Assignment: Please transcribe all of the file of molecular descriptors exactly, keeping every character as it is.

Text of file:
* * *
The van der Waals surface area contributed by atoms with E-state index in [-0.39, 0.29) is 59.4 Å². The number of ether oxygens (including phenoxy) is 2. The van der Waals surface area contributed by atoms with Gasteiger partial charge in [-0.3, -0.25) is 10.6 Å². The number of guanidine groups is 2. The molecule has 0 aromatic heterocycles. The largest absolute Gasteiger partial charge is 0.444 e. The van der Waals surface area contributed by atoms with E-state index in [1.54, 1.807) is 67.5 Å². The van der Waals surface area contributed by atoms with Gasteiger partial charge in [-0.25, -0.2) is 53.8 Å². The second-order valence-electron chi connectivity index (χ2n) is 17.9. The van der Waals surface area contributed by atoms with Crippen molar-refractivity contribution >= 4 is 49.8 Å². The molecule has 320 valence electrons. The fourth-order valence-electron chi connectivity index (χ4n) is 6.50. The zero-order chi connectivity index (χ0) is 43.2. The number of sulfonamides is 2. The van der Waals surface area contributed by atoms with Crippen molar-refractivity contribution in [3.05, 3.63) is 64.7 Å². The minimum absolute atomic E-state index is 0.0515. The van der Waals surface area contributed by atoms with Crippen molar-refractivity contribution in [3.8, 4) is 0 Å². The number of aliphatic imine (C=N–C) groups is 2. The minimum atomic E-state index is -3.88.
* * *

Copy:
The van der Waals surface area contributed by atoms with E-state index in [-0.39, 0.29) is 59.4 Å². The number of ether oxygens (including phenoxy) is 2. The van der Waals surface area contributed by atoms with Gasteiger partial charge in [-0.3, -0.25) is 10.6 Å². The number of guanidine groups is 2. The molecule has 0 aromatic heterocycles. The largest absolute Gasteiger partial charge is 0.444 e. The van der Waals surface area contributed by atoms with E-state index in [1.54, 1.807) is 67.5 Å². The van der Waals surface area contributed by atoms with Gasteiger partial charge in [-0.25, -0.2) is 53.8 Å². The second-order valence-electron chi connectivity index (χ2n) is 17.9. The van der Waals surface area contributed by atoms with Crippen molar-refractivity contribution >= 4 is 49.8 Å². The molecule has 320 valence electrons. The fourth-order valence-electron chi connectivity index (χ4n) is 6.50. The zero-order chi connectivity index (χ0) is 43.2. The number of sulfonamides is 2. The van der Waals surface area contributed by atoms with Crippen molar-refractivity contribution in [3.05, 3.63) is 64.7 Å². The minimum absolute atomic E-state index is 0.0515. The van der Waals surface area contributed by atoms with Crippen molar-refractivity contribution in [3.8, 4) is 0 Å². The number of aliphatic imine (C=N–C) groups is 2. The minimum atomic E-state index is -3.88.